RT-Thread conference: the problem with the documentation
Last week, we participated in the RT-Thread conference to teach engineers about issues with poorly written documentation and APIs. Why is well-documented code important, how can poorly written APIs present challenges, and what can engineers do to help others?
Does the engineering community have a problem with poor documentation?
Unless a project, device or software is used by a single person, it is essential that any associated documentation is well written, clearly presented and conforms to a set of publishing standards. Some may think extensive documentation is too laborious or unnecessary and so write short descriptions of code functions, provide minimal product drawings, or use abbreviations and abbreviated descriptors.
However, the sole purpose of the documentation is to educate others not involved in the initial design and development. As long as the reader has the minimum skills required (such as an understanding of C code, how to design electronic circuits, or use CAD), the documentation should provide the means to fully understand how a system works and offer a range of examples. if necessary.
Unfortunately, large amounts of poor documentation, confusing API names, and overly complicated examples are found in modern designs and platforms. While not a problem for engineers with years of experience in a particular field, those looking to explore new areas can quickly find themselves confused, frustrated, and dissuaded from pursuing a project.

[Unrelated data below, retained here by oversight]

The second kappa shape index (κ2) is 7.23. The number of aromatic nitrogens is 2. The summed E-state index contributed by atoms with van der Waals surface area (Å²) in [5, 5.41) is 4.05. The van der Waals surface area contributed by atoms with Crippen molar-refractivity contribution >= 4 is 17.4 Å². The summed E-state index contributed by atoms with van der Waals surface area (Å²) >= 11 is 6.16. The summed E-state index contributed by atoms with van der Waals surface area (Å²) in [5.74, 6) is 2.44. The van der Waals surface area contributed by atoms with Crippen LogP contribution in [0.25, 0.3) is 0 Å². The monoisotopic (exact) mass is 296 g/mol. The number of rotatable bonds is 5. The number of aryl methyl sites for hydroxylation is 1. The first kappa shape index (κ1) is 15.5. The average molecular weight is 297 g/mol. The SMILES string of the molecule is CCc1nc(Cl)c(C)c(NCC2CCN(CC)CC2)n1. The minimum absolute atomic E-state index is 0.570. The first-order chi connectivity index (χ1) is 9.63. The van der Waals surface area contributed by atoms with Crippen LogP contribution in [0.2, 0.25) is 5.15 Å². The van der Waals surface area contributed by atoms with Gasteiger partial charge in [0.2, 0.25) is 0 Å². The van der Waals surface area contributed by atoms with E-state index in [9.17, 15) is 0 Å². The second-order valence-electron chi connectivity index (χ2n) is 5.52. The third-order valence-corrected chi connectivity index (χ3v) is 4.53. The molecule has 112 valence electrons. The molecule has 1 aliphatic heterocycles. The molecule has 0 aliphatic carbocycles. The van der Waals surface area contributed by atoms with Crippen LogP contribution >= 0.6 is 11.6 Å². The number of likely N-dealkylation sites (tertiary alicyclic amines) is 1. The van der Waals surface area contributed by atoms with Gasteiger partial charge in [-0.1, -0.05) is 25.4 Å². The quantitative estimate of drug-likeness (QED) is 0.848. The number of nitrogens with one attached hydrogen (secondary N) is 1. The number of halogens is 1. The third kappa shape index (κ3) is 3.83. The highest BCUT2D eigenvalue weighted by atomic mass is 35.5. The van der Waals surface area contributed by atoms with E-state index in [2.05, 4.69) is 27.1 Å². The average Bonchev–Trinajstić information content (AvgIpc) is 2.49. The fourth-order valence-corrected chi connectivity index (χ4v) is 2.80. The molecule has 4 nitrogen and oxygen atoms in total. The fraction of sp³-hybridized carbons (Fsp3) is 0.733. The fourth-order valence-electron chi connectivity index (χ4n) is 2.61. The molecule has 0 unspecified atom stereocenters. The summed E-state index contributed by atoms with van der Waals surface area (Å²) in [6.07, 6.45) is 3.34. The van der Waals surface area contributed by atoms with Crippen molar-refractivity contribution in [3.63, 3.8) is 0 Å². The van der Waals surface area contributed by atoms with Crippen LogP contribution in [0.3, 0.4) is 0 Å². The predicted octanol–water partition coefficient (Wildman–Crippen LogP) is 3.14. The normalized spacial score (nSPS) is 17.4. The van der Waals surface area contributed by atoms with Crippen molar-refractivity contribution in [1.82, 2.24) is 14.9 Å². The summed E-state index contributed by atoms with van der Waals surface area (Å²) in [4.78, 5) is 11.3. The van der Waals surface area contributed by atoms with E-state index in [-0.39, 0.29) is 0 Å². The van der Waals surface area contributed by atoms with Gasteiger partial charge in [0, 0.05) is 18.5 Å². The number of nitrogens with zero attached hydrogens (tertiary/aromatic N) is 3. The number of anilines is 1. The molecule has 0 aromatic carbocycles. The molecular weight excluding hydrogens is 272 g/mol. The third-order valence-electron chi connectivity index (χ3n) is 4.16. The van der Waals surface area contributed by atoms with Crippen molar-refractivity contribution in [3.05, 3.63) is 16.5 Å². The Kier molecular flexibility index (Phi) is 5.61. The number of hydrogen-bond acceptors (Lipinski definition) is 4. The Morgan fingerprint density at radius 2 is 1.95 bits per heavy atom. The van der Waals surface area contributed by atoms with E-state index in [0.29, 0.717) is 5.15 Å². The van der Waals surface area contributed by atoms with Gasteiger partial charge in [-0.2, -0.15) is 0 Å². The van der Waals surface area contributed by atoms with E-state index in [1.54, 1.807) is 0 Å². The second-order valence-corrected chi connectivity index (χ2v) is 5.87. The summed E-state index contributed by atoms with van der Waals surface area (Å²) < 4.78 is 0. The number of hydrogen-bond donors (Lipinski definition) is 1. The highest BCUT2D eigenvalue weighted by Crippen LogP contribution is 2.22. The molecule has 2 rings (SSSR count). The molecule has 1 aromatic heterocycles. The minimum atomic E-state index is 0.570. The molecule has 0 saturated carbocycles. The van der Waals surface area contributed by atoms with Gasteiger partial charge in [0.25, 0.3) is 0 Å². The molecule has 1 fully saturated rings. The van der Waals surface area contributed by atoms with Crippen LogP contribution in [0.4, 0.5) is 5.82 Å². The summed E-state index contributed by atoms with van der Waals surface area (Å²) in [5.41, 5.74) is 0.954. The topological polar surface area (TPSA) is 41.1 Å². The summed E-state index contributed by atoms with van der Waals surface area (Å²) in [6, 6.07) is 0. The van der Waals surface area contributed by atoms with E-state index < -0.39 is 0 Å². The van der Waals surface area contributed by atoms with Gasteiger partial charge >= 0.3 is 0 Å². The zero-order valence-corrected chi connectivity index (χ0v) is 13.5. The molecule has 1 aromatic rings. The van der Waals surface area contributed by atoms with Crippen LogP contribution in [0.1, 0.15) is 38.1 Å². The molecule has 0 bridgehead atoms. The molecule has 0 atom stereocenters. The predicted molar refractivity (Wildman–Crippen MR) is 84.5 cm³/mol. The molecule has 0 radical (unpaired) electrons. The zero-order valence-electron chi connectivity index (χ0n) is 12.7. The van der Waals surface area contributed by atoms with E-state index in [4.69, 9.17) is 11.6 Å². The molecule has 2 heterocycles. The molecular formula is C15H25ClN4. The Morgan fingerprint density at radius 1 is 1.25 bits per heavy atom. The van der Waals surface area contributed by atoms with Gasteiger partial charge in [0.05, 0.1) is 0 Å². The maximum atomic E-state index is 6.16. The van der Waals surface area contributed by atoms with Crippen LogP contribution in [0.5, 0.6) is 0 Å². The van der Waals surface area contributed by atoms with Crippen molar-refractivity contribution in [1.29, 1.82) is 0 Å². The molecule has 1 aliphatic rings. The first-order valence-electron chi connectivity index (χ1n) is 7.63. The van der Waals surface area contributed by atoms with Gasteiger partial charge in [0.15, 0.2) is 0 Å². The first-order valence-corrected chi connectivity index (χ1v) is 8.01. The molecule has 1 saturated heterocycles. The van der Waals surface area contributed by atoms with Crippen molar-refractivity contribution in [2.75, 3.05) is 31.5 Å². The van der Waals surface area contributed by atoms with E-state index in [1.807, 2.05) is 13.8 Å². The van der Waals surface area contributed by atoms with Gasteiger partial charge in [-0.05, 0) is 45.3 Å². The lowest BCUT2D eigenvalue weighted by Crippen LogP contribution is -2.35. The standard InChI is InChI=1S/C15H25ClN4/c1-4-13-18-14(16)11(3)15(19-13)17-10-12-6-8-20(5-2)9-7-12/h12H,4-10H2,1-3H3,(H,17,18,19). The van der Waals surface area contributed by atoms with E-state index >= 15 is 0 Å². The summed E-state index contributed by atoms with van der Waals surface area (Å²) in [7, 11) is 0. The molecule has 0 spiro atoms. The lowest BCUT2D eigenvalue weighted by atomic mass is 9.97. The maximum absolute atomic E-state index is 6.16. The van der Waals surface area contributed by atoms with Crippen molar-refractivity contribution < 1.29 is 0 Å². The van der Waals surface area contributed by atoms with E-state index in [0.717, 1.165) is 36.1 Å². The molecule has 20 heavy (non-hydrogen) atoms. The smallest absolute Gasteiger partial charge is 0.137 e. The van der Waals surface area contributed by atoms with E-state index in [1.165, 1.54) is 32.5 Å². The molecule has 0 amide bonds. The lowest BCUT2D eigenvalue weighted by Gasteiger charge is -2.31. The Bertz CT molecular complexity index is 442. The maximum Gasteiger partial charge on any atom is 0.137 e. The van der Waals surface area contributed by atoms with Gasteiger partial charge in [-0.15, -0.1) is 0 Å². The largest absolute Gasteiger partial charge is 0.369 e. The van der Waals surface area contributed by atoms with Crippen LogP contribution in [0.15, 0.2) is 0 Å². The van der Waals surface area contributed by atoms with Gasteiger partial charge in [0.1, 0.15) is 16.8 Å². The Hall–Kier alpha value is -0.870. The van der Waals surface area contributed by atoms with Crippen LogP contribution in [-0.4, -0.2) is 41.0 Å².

The common theme between engineers and documentation is that engineers write documentation from their point of view and assume that the reader has the same level of knowledge. Why this is the case is unclear; it could be due to laziness, it could be due to lack of empathy for the reader, it could be the difficulty and time spent writing well-written documentation, or it could be a trait found in those from academia (mathematicians are notorious for this).
Whatever the reason, the examples and documentation provided by engineers can often be poorly written, which is often a roadblock for those looking to explore advanced topics and designs.
It’s not just documentation; APIs can often be confusing
The documentation used to describe code functions, describe component metrics, or show examples aren’t the only aspects of engineering that often receive little attention; Code APIs can also be unusual and misnamed. To understand why it’s important to have clear function names for an API, we first need to look back in time and understand why high-level languages arose.
Early computer systems had limited resources in processing capacity and memory size. As such, every byte of memory used and every microsecond of execution time consumed had to be carefully accounted for. In such cases, assembly language coding allows engineers to design applications at the instruction level, allowing each instruction to be queried.
Should we use two bytes to load register A with zero, or should we use an XOR A instruction to reset the register and use only one byte? Should all strings be zero-terminated, or should we save the bytes and specifically pass string lengths to string print functions? Should we use a register to hold a loop counter and execute a piece of code n times, or should the loop be unrolled to reduce the execution time of loop counter updates and jumps? These are just a tiny fraction of the coding tricks engineers would use to maximize application speed and minimize memory usage.